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Boxing or Brazilian Jiu-Jitsu?


#1

would you rather train boxing or brazilian jiu-jitsu?

which one requires more cardio?

which one is more partner oriented?


#2

Both

Boxing

BJJ

Them’s my answers.


#3

both…boxing you can do more of on your own. BJJ, you need a partner and an instructor. But I enjoy both.


#4

Ideally both, but depends what you are after I guess. BJJ isn’t quite so hot in a self defence situation (you don’t really want to be going to ground with someone when his mates may be around), but brilliant if you are in situations where you may need to restrain someone (part of your job as example). Plus its good fun.

Both if you can as others have said :slight_smile:


#5

Both, and then some.

As far as cardio is concerned, both require high levels of cardio, but slightly different types of cardio. In grappling you are for the most part constantly dealing with the opponent’s resistance. In boxing there is a lot of fighting from a distance (though depending on your style there could also be a fair amount of clinch fighting) but also a lot of footwork/movement.


#6

[quote]decoffeen wrote:
would you rather train boxing or brazilian jiu-jitsu?

which one requires more cardio?

which one is more partner oriented?[/quote]

They’re both rough on you, and require a massive amount skill, dedication, and work to get good at. They’re both great arts full of intricacies.

I like boxing more because it’s just my thing. It’s also easier to train alone (as you’ll find most striking arts are) which is a plus for me.


#7

Easy pick. Boxing.

Cardio and physique wise, boxers are by far the leanest and packs more muscle p4p than any other combat sport. They do alot more running, jumpropes and moving around than BJJ.

Bjj is obviously more partner oriented as you can’t really train without a partner. You can get a dummy but it’s not as good.

Plus, it just looks more badass when you can fight standing up rather than rolling around trying to see who can execute an armbar first.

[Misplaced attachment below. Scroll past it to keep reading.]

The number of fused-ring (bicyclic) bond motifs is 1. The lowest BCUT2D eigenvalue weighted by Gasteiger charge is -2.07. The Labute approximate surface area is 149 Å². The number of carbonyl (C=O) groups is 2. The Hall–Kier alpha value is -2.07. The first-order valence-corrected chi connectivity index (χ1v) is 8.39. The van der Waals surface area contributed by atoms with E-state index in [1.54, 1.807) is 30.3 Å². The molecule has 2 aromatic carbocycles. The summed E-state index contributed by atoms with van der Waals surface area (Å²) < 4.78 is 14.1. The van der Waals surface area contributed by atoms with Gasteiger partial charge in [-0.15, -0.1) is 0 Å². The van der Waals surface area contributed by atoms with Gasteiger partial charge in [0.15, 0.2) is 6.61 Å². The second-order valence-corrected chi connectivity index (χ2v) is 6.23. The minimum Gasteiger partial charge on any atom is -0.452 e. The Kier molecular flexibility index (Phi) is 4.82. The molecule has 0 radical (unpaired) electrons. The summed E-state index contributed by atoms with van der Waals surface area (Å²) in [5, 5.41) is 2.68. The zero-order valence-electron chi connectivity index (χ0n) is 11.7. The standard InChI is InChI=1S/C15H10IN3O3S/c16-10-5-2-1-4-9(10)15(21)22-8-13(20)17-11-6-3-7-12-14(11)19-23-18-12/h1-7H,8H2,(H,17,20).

So, boxing. But depends on what you’re trying to do really.


#8

[quote]decoffeen wrote:
would you rather train boxing or brazilian jiu-jitsu?

which one requires more cardio?

which one is more partner oriented?[/quote]

I would rather train boxing. I am planning on picking it up soon. I think in a day to day think it is something i am more likely to need.

Both require tremendous amounts of cardio in heated fights. I think throwing punches and jumping around would fatigue you more than wrestling with someone for position.

To practice BJJ you NEED partner. You don’t need a partner to practice boxing. However, boxing someone else helps in learning how to roll with and avoid/dodge punches which is very important.

In the street and real life: boxing, no question.
If you’re into MMA, bjj because that’s what everyone knows and uses so if you go in there with no knowledge you’re going to get rocked.


#9

I’m leery of boxing because I don’t want my head to get beaten on. I don’t know how much punishment the average guy taking boxing classes endures, but I’ve read repeatedly about people having headaches for days after sparring practice.

As terrible as Jiu-Jitsu can be for your joints at least you don’t run a high risk of brain damage.

I like Jiu-Jitsu for other reasons, but can’t really pinpoint them. And on the whole street fighting issue, I know of four guys who’ve defended themselves with Jiu-Jitsu and none of them went to the ground (3 standing rear naked chokes and a standing wristlock).